The two-year legal battle between Towry and seven Raymond James advisers ended yesterday with the judge criticising Towry's "unreasonable" behaviour during the trial.
Central to Towry's case was the claim that the advisers had conspired with Raymond James to "poach" Towry's clients - a claim described by Mrs Justice Cox as "one of the most serious that can be brought before a court".
The advisers had worked for Edward Jones, which was acquired by Towry in 2009. They left their new employer shortly after the takeover, joining Raymond James in early 2010.
Towry's conspiracy claim meant the defendants, if found guilty, would have been equally liable for the potential £6m of damages claimed by Towry, despite one adviser, Tracey Simpson, having income of "considerably less than £50,000 per year."
"There was an obvious point where the claimant could have reassessed their case", said Raymond James barrister Chris Quinn - at the exchange of witness statements.
But Towry failed to drop the claim of conspiracy, the most serious charge levelled against the advisers.
Conspiracy requires proof of contact between parties, Justice Cox said, which could not be substantiated.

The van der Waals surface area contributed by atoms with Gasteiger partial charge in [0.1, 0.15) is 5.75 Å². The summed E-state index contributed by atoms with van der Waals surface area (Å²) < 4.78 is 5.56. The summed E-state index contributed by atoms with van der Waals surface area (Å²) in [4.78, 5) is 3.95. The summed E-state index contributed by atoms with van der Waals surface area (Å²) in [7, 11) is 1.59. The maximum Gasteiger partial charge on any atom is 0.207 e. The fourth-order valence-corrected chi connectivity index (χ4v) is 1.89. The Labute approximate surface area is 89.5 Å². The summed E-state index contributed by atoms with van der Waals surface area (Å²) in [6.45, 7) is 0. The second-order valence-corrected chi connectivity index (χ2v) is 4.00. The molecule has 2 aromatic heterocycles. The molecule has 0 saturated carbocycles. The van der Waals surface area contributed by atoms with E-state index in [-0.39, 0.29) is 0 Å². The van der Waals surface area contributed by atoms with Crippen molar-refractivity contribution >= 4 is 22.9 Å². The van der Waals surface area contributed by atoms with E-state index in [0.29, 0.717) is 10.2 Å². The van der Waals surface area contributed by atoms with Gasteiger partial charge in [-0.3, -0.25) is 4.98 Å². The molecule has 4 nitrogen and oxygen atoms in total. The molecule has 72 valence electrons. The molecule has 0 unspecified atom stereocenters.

Criticising the decision to pursue the claim despite a lack of evidence, Cox added Towry was: "manifestly unreasonable, and increased pressure on the individuals beyond normal levels of stress and anxiety".
Towry's behaviour was cited by the judge as one of the main reasons for awarding the full £1.2m of legal costs to Raymond James - a decision usually sanctioned for "unreasonable behaviour" during a trial.
Towry also faces other costs. Quinn said he "wouldn't be surprised if the other side spent £2m" on the case, meaning the total hit on Towry could break £3m.
In her summing up, Justice Cox pointed to other failings during the trial. It emerged that Towry finance director Paul Wright had failed to read witness statements submitted by Raymond James advisers - an admission Justice Cox found "remarkable".
Towry has 21 days to pay the first half of Raymond James' costs. A request to extend the period was denied.
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